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Social media, participation and the free-rider problem

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Story Article in the Times about blogging and how you can go from being very interested in writing, to not very active at all. It probably spends too much time talking about people who blog because they wanted to get rich and famous, but it’s a pretty good article anyway. The quote I liked most was from Nancy Sun of Saladdays.org

“The Internet is different now,” she said over a cup of tea in Midtown. “I was too Web 1.0. You want to be anonymous, you want to write, like, long entries, and no one wants to read that stuff.”

I started my first blog, mostly by accident. I’d been writing an online newsletter from about 99 to 2001 and after I changed platforms, decided quickly to take the niche production and put it into blog format. I used Movable Type and the blog was pretty popular for what it was and I met all sorts of random people. For me, a bigger issue is the problem of social media and the free-rider problem. I mean, we all know of the 90-9-1 rule that:

In most online communities, 90% of users are lurkers who never contribute, 9% of users contribute a little, and 1% of users account for almost all the action.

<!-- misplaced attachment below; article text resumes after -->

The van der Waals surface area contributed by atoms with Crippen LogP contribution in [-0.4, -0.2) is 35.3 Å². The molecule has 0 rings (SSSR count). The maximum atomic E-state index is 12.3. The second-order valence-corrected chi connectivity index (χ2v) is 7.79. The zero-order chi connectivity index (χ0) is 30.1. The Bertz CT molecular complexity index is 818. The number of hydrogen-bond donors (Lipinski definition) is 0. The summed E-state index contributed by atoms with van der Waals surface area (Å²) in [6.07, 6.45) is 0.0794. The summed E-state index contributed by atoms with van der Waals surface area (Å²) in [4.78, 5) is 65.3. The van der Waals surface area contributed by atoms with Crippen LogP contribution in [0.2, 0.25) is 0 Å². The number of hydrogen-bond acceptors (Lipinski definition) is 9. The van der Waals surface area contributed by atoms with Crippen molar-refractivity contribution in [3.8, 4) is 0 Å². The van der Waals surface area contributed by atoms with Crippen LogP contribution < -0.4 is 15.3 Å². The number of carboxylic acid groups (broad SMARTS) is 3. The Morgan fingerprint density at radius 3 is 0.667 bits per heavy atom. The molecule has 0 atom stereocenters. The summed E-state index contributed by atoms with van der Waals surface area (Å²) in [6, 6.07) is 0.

But what does this mean for people how continue to develop a footprint in a world where they’re just not fully developed yet? You see it all of the time with these so-called social media guru who aren’t quite 30, have had maybe two jobs in their entire lives, yet have branded themselves as experts in the field and who will tell anyone who will listen the “keys to success.” Age has nothing to do with this, but it’s sorta funny. We’ve shifted from an era where blogging, tweeting and other sorts of venting was under the radar. It’s becoming mainstream. As a result, people who are looking for a more complete snapshot of you, will read what you write and use it to judge you. For better or worse. The difference here is, not everyone will participate. And those who do, might only do so to keep tabs on you. So while it’s fine if your entire social sphere is interactive and on the web, it’s not as good if you’re something of a trailblazer in your own world. Your seemingly innocuous tweets or blog posts where you rant out ideas about this or that, might be evaluated by people who have no context for how you communicate ideas. It’s a worrysome trend, but what can you do? You can’t expect everyone to start participating. And does participation really level the playing field? Not really. It’s about exposing yourself. If you’re going to blog, tweet or use other forms of social media, you have to have a purpose and understand why you’re doing it and you need to get something measurable from it, because there are costs to that blog that you think no one is reading. The more established you are in your career and the more integrated your web presence is to your offline persona, the more latitude you have to use social media as a tool to advance your career. But even then, there are limitations and challenges embedded in it. I recall a few years ago, I had a job interview at an institution. The first set of interviews were almost all about my blog posts. They’d printed them and were just asking me all sorts of questions about my thoughts and insights. It didn’t seem to be a negative and I appreciated the opportunity to flesh out my ideas a bit better. But it was at that time, that I realized how serious this all was and I hadn’t prior to that. What you have to say, really matters. So be thoughtful and conscientious about what you’re saying and why you’re saying it.